Please see http://awfullibrarybooks.net/why-weed/ for a justification of why a library might reduce its collections.

While there may be some power-mad librarians out there in terms of 'there will be silence in the library!', they curate the library's collection for many reasons: to meet the requirements of stakeholders, to meet the needs and shifting interests of the community, to make room for new material...

Really, there are a whole host of reasons for deaccession of library materials that include financial, space, and other concerns that hit the bottom line.

The great thing about technology is we have the ability to collect, classify, add metadata[1], and make all human knowledge accessible to everyone. If only insanely long copyrights and restrictions on scanning and lending copyrighted works were not in the way.

[1] This is not really something a busy librarian has time for, so other methods, such as user-driven tagging and folksonomies[2] are an interesting solution that is being tried.

[2] http://interactivearchivist.archivists.org/technologies/tagg...

I don't like deletion very much either in general, although I've seen librarians defend themselves with 1. that they totally don't have room for stuff 2. for kids' stuff, at least, if it's science, our knowledge has grown so much that it's a disservice for them to read the old book without context. Or if it's fiction, it can be full of social norms and beliefs that we've grown beyond, where...we'd also want them to have context if they were going to read it.

But it sucks when you hear how they often don't have a good sense of the value (intellectual or otherwise) of what they cull. And it sucks if everyone makes the same judgment and all throw away our ephemera that we wish to look back, evoke memories, reveal something of our time.

Most libraries (in Europe, at least) tend to have an incredibly low density of books. I think the image of a good-looking library is more important to them than to actually have more books on the shelves.

E.g. something like this (the main public library in Linköping, Sweden):


rather than something like


Kenmore's public library has a low density of books as well - wide aisles, low shelves. I suspect it is partly due to wanting to be accessible to people in wheelchairs. But few books kinda defeats the purpose of having a library.

Half-Price Books in Bellevue is more my speed. It's completely packed with books. I could putter away hours in there.

Damn, how do they keep the books from falling out of those sideways shelving units in Seattle? ;-)

They are trying to serve their patrons with limited resources. Getting a new box of books in means that something old has to go. I don't think it's more sinister than that.

As a librarian using my summer weeding, I can tell you that that is not the case. Having a large, irrelevant, unruly collection is a great way to make a library useless for the users. A library is not an archive. Other collections take care of long term storage. Primarily national libraries through legal deposits.

Edit: Worldcat shows 570 libraries have the magazine in their collection, and every library worth its salt can get it from them by inter library loan. So its not hard to get your hands on by a long shot.

Libraries are underfunded. Climate controlled storage for stuff that most people won't use is expensive. There are some libraries the do keep everything, so it's not "lost".

But they don't scan everything or even ILL everything, so it's pretty lost by contemporary standards.

It'll get there. We have a gap now, but many national libraries and other large collections do understand the value of scanning and making available. Part of the challenge is that they then to will prioritise old and rare publications to things like these magazines, especially when copyright limitations makes it challenging to publish the newer material.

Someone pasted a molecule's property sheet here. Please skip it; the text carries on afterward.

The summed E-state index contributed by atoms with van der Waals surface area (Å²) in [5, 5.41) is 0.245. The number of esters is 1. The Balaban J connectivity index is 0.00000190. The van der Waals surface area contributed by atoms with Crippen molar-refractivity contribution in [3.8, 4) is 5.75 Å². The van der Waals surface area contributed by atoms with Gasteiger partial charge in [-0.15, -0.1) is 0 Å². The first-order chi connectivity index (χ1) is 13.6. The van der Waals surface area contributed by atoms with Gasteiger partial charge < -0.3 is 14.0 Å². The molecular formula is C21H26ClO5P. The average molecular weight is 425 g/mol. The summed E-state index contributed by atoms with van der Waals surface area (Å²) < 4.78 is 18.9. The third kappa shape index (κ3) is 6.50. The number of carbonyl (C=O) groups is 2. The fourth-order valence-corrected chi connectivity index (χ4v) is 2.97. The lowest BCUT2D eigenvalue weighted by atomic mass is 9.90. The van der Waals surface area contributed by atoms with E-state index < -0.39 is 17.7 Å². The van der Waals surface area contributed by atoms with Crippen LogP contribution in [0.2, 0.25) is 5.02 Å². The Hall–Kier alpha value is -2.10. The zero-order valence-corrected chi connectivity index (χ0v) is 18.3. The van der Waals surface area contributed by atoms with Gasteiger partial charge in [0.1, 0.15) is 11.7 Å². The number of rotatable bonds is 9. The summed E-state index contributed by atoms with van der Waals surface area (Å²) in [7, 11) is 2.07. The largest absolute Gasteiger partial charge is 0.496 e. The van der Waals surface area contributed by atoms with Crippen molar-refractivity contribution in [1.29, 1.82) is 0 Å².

There are many quite decent publicly accessible collections of computer magazines, though, because of the audience - other types of magazines are in a worse position.

I can say I've looked for Creative Computing in some of the largest and most prestigious libraries on the east coast of the U.S. and the haven't had it. It wasn't just the public libraries that thought it was obsolete, it was the big academic libraries too.

Every librarian I've ever spoken to has been incredibly good at pointing me in the right direction if they didn't have anything in the local library. They understand the need for archival, but they are also limited in space and money and need to focus on what their typical users actually read.

If you can't find something, ask your librarian where it might be available. Generally they can give suggestions, and may even spend time helping you search.

In my teens had libraries contact specialist libraries and dig obscure translations of works out of vaults for me where they could have just told me sorry and pointed me to the several newer/more mainstream editions of the same work they had out (I was transcribing some books where the newer translations were still in copyright and where I was also hunting for additional forewords), despite being young enough at the time that they could've easily dismissed me as not having any "important" reasons to trouble them with asking for just those editions.

My experience is that if you're nice, most librarians love it when they are asked for something unusual by someone who clearly cares about the books.

Easy, there. Librarians aren't the bad guys in this story.


This was my goto magazine :)

Much more code per issue than Byte, and easily modifiable games, which were great for learning.

Thanks to the Archive for scanning! If there are any issues missing, I may have them and be able to help contribute.

I used to love all these old magazines. Learned so much from Creative Computing, RUN, Compute (and compute's gazzette), Dr Dobbs (when it was a real magazine), etc.

Ah, this is one I missed back in the day! It looks interesting, but viewing the PDFs in Foxit, the pages are all black text on dark gray background. Is anyone else getting that? Any known fix? For reference, Byte scans from archive.org display correctly on my system.

Works for me in MuPDF.

Get an alternate PDF reader here: https://pdfreaders.org/

Ah, tried MuPDF just now and it's still coming out dark gray, but at least now I know it's not a problem with Foxit. Thanks.